Market volatility: The volatility investors witnessed in the global financial markets at the beginning of the year has certainly lessened in intensity recently, but various issues and events persist that will likely continue to cause flare-ups in market volatility for the remainder of the year. Whether it is the Brexit vote, FOMC meetings, or the political rhetoric that is about to heat up with the national nominating conventions for the Presidential election, there are plenty of factors that have the potential to keep market volatility elevated in the near-term. That said, recent market corrections have quickly found their footing, something we will touch on more in a bit.
The most recent notable example was the Brexit vote that took place on June 23rd. Although this event was well telegraphed and widely discussed, the decision to leave the EU surprised markets and caused a sharp plunge in the following days. One of the reasons markets bounced back so quickly was likely the realization that there will be little immediate impact (the effect on the British pound notwithstanding). Britain first has to elect a new Prime Minister, then enact Article 50 of the Lisbon Treaty (Q4) to start the clock on the withdrawal process. So negotiations surrounding their exit from the EU won’t even begin to take form until 2017, and could last up to 2 years.
Economic growth: As for the US economy, it continues to muddle along in slow growth fashion, marked by noisy economic data that frequently vacillates between accelerating and decelerating growth – frustrating for investors. Case in point, last month’s jobs report came in much better than expected with 287,000 jobs created that month. But the prior month was far worse than consensus expectations (only 11k). Averaging the two months together produces similar jobs figures to what we have seen in prior months, which aren’t exactly strong enough to get investors excited.
Fixed income: One would have thought that last month’s strong jobs report would have caused Treasury bonds to sell off, as investors priced in stronger growth. But despite 10-year bond yields at all-time record lows, there was no sell off. To wit, the US Treasury bond ETF (TLT) was actually up on the day of the report. Our non-consensus recommendation to buy TLT at the start of the year has been a huge but positive surprise, as the gains have reached+20% year-to-date.
There is a debate currently as to why bond yields in the US are so low. The bond purists believe it is a reflection of slowing growth, just like the action in yields witnessed in most economic slowdowns.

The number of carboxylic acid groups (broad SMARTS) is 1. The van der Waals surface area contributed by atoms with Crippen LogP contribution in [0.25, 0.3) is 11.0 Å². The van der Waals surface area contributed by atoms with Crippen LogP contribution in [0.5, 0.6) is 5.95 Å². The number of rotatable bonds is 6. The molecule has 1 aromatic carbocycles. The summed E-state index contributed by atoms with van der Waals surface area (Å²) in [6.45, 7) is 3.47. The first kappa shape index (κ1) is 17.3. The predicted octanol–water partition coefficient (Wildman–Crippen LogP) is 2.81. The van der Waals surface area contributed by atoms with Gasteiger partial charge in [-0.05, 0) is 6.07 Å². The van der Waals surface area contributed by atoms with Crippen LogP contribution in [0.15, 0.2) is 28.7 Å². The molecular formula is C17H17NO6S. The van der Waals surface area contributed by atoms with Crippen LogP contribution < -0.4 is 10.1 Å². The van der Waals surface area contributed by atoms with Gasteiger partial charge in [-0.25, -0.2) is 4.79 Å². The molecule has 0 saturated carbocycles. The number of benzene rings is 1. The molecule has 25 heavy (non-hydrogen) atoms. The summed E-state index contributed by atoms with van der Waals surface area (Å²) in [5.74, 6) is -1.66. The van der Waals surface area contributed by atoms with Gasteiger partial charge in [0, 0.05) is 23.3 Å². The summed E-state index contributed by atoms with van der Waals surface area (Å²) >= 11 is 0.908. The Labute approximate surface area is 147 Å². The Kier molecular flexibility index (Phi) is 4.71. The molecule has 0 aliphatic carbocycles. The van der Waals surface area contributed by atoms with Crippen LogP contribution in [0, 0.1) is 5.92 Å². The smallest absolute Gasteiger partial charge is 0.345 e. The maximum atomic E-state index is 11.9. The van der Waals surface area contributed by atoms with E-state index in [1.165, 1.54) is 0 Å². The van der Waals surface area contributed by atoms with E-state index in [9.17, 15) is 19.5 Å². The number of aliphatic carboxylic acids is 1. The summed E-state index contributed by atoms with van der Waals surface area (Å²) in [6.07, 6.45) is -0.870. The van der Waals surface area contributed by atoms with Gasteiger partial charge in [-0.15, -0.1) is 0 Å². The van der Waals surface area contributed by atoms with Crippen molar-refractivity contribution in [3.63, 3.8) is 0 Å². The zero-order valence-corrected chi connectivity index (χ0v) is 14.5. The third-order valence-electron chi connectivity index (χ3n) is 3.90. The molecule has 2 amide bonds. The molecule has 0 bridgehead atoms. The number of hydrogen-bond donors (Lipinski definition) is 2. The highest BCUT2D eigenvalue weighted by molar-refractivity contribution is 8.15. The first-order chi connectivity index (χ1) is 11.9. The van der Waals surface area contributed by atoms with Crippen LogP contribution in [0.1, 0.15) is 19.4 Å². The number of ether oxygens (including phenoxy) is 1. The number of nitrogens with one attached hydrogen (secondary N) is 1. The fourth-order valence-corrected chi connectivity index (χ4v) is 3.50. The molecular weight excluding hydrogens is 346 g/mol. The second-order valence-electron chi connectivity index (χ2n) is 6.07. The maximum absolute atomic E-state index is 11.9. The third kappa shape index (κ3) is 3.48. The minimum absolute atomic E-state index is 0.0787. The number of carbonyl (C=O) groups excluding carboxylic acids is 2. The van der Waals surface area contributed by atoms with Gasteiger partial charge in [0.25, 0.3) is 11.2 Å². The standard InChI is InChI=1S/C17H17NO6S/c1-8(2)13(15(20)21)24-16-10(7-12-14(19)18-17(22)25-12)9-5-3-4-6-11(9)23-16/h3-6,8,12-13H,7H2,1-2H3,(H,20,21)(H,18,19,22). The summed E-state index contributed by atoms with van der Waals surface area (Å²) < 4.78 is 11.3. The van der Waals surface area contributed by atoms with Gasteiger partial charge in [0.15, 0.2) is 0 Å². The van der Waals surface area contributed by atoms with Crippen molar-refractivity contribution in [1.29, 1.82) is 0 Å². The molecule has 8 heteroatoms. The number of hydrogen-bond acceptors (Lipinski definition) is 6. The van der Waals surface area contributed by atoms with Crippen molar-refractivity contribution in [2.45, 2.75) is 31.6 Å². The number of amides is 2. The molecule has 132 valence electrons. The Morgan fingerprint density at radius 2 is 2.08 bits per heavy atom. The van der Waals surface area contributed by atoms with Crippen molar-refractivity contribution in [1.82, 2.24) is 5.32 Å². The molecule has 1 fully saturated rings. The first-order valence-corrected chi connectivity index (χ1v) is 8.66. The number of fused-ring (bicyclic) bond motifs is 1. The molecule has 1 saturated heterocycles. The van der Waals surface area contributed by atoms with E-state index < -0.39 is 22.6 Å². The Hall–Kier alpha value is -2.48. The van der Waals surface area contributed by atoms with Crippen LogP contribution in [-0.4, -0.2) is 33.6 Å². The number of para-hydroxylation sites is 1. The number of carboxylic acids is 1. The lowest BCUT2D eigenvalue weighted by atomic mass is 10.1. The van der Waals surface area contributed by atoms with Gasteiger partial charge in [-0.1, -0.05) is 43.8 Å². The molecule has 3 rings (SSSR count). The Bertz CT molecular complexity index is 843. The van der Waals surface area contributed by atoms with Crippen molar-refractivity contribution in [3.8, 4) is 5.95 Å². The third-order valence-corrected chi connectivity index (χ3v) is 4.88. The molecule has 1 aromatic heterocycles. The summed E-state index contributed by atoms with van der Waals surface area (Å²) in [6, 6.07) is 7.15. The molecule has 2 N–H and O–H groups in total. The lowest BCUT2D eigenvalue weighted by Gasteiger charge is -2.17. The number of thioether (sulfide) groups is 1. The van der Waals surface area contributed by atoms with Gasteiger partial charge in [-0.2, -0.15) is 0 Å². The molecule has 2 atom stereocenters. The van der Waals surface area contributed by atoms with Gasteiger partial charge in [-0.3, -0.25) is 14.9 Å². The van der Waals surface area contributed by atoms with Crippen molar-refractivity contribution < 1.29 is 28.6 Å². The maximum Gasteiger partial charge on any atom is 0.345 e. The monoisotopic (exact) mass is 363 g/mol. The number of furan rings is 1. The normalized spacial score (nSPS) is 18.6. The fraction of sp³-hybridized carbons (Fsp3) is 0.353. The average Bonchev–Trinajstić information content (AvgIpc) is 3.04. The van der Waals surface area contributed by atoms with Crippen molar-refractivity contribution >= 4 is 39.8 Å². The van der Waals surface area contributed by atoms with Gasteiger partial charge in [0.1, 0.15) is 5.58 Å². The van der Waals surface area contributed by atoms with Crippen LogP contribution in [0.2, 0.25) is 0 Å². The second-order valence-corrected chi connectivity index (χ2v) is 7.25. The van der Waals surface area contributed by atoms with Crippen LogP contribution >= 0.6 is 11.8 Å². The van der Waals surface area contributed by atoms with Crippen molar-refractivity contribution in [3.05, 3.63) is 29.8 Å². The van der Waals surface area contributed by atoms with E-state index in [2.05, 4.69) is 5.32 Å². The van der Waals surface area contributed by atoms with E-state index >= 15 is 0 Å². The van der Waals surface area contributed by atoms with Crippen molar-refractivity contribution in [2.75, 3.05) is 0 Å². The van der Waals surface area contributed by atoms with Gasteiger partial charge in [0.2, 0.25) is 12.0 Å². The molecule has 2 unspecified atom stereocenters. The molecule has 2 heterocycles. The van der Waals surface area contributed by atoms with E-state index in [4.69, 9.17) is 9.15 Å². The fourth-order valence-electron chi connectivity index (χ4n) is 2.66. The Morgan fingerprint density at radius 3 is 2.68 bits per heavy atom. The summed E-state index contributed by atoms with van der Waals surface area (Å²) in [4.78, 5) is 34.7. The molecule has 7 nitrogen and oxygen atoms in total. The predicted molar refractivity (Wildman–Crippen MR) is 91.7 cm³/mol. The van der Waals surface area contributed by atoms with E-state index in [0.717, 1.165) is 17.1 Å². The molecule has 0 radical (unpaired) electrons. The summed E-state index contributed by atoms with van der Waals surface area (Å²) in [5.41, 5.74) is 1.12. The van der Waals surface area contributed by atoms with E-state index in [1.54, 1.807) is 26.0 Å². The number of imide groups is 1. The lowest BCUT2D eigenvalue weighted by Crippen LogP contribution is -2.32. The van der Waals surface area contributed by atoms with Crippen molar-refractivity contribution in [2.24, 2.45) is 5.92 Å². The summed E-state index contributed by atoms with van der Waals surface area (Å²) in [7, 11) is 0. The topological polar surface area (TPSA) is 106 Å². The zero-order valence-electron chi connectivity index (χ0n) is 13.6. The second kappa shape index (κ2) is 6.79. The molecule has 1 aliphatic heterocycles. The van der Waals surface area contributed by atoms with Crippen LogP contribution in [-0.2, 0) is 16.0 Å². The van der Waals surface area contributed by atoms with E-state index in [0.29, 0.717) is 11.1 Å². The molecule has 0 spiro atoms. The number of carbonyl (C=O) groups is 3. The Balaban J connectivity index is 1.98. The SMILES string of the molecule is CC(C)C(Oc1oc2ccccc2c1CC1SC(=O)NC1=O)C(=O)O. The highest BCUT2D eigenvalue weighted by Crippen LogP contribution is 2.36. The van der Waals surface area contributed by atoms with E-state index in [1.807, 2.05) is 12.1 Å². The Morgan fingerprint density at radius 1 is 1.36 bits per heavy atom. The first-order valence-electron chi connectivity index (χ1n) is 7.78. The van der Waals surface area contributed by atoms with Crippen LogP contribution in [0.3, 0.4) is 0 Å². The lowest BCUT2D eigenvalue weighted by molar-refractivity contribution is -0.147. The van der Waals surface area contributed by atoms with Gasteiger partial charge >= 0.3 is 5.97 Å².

The other camp believes that in this world of QE, and with negative interest rates in many parts of the globe, that global investors are simply desperate for yield and that even record low yields in the US still compare favorably to most other developed countries.
We think there are merits to both sides of the argument. Certainly slowing economic growth around the world has pushed bond yields lower as the bond market prices in this backdrop. But the current experiment by global central banks to push interest rates into negative territory is one we have never seen before and don’t know how it will end. This phenomenon has to be exacerbating the demand for safe bonds with positive yields, of which US Treasuries are the poster child. It has also pushed up prices on other “yield” assets such as utility stocks, REITs, and consumer staples.
Stocks: As for equities, they too have benefitted from this QE environment whereby the flood of liquidity provided by central banks has flowed into ‘yield stocks’. The table below shows how various defensive-oriented yield sectors have performed relative to more traditionally growth-oriented sectors. Historically, strong bull markets have been led by growth sectors. When defensive sectors lead the market, it often means investors are skittish and there is heightened uncertainty among investors. This seems to be the best characterization for the market in which we currently find ourselves.
Additionally, stock prices and forecasts for corporate profit growth have been diverging for much of the year. Normally stock prices generally follow the direction of earnings growth. But as of Q2, earnings estimates for the S&P 500 have declined -9.0% since the start of the year. Over that same time frame, the S&P 500 Index itself is up +2.7%. Divergences like this tend to rectify themselves in time. As such, one could expect either earnings estimates to start to see positive revisions or stock prices struggle. But with a P/E ratio of more than 18x 2016 EPS, valuations already look rich.
Summary: Coming into 2016 we were already starting to become more cautious about the markets and moving towards a more conservative asset allocation in client accounts. At times so far this year those moves have looked warranted, while at other times they have looked I bit too cautious. Our big picture thinking was that this economic expansion was approaching the second longest on record, and growth was beginning to show signs of slowing. Central bankers were also becoming more desperate in their attempts to manufacture economic growth, but at what cost?
With stretched valuations in the stock market, and continued potential for heightened volatility, we think our current stance remains warranted. There will be a better time to allocate portfolios back towards more growth for those who can exercise patience – which admittedly can be a rare commodity in investing. In this QE world of excess central bank liquidity, it often seems that markets can continue to levitate despite deteriorating fundamentals beneath the surface. It’s difficult to predict how long this can last, but we are reminded of the musical chairs analogy and prefer to stay close to an available seat versus being left scrambling if the music stops.
Jordan L. Kahn, CFA
Chief Investment Officer